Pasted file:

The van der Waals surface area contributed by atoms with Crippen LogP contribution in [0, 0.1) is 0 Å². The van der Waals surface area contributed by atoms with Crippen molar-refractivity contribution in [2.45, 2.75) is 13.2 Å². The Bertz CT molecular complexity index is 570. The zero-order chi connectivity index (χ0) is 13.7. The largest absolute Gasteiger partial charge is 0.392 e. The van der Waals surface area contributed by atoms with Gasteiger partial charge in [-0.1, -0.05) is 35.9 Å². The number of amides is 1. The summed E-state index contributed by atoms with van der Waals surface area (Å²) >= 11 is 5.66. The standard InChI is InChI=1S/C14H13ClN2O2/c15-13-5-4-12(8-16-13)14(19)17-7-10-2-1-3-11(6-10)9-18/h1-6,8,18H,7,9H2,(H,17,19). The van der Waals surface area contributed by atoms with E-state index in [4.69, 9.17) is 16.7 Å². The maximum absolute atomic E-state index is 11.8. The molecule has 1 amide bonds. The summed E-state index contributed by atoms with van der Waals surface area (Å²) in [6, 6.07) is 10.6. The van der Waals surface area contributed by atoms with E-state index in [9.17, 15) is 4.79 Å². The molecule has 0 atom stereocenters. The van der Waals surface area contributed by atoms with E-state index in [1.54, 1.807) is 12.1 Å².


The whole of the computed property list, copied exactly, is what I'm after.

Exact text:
The van der Waals surface area contributed by atoms with Crippen LogP contribution in [0, 0.1) is 0 Å². The van der Waals surface area contributed by atoms with Crippen molar-refractivity contribution in [2.45, 2.75) is 13.2 Å². The Bertz CT molecular complexity index is 570. The zero-order chi connectivity index (χ0) is 13.7. The largest absolute Gasteiger partial charge is 0.392 e. The van der Waals surface area contributed by atoms with Gasteiger partial charge in [-0.1, -0.05) is 35.9 Å². The number of amides is 1. The summed E-state index contributed by atoms with van der Waals surface area (Å²) >= 11 is 5.66. The standard InChI is InChI=1S/C14H13ClN2O2/c15-13-5-4-12(8-16-13)14(19)17-7-10-2-1-3-11(6-10)9-18/h1-6,8,18H,7,9H2,(H,17,19). The van der Waals surface area contributed by atoms with E-state index in [4.69, 9.17) is 16.7 Å². The maximum absolute atomic E-state index is 11.8. The molecule has 1 amide bonds. The summed E-state index contributed by atoms with van der Waals surface area (Å²) in [6, 6.07) is 10.6. The van der Waals surface area contributed by atoms with E-state index in [9.17, 15) is 4.79 Å². The molecule has 0 atom stereocenters. The van der Waals surface area contributed by atoms with E-state index in [1.54, 1.807) is 12.1 Å².